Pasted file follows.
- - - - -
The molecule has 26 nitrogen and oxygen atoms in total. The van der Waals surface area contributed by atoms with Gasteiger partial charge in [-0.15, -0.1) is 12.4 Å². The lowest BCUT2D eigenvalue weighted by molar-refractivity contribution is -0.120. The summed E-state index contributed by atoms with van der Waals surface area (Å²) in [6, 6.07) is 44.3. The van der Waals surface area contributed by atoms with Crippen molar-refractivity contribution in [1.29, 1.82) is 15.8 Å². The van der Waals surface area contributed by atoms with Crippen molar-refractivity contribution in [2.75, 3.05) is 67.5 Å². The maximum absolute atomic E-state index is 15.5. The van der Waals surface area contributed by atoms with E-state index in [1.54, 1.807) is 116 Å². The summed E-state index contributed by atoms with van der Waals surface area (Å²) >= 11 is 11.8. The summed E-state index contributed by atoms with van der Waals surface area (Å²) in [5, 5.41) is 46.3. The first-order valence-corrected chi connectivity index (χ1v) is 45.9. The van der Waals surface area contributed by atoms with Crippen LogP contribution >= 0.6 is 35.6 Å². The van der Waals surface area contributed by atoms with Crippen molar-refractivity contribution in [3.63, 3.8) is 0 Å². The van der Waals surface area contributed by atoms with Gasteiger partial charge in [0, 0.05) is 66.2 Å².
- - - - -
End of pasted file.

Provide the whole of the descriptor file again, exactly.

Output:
The molecule has 26 nitrogen and oxygen atoms in total. The van der Waals surface area contributed by atoms with Gasteiger partial charge in [-0.15, -0.1) is 12.4 Å². The lowest BCUT2D eigenvalue weighted by molar-refractivity contribution is -0.120. The summed E-state index contributed by atoms with van der Waals surface area (Å²) in [6, 6.07) is 44.3. The van der Waals surface area contributed by atoms with Crippen molar-refractivity contribution in [1.29, 1.82) is 15.8 Å². The van der Waals surface area contributed by atoms with Crippen molar-refractivity contribution in [2.75, 3.05) is 67.5 Å². The maximum absolute atomic E-state index is 15.5. The van der Waals surface area contributed by atoms with E-state index in [1.54, 1.807) is 116 Å². The summed E-state index contributed by atoms with van der Waals surface area (Å²) >= 11 is 11.8. The summed E-state index contributed by atoms with van der Waals surface area (Å²) in [5, 5.41) is 46.3. The first-order valence-corrected chi connectivity index (χ1v) is 45.9. The van der Waals surface area contributed by atoms with Crippen LogP contribution >= 0.6 is 35.6 Å². The van der Waals surface area contributed by atoms with Crippen molar-refractivity contribution in [3.63, 3.8) is 0 Å². The van der Waals surface area contributed by atoms with Gasteiger partial charge in [0, 0.05) is 66.2 Å².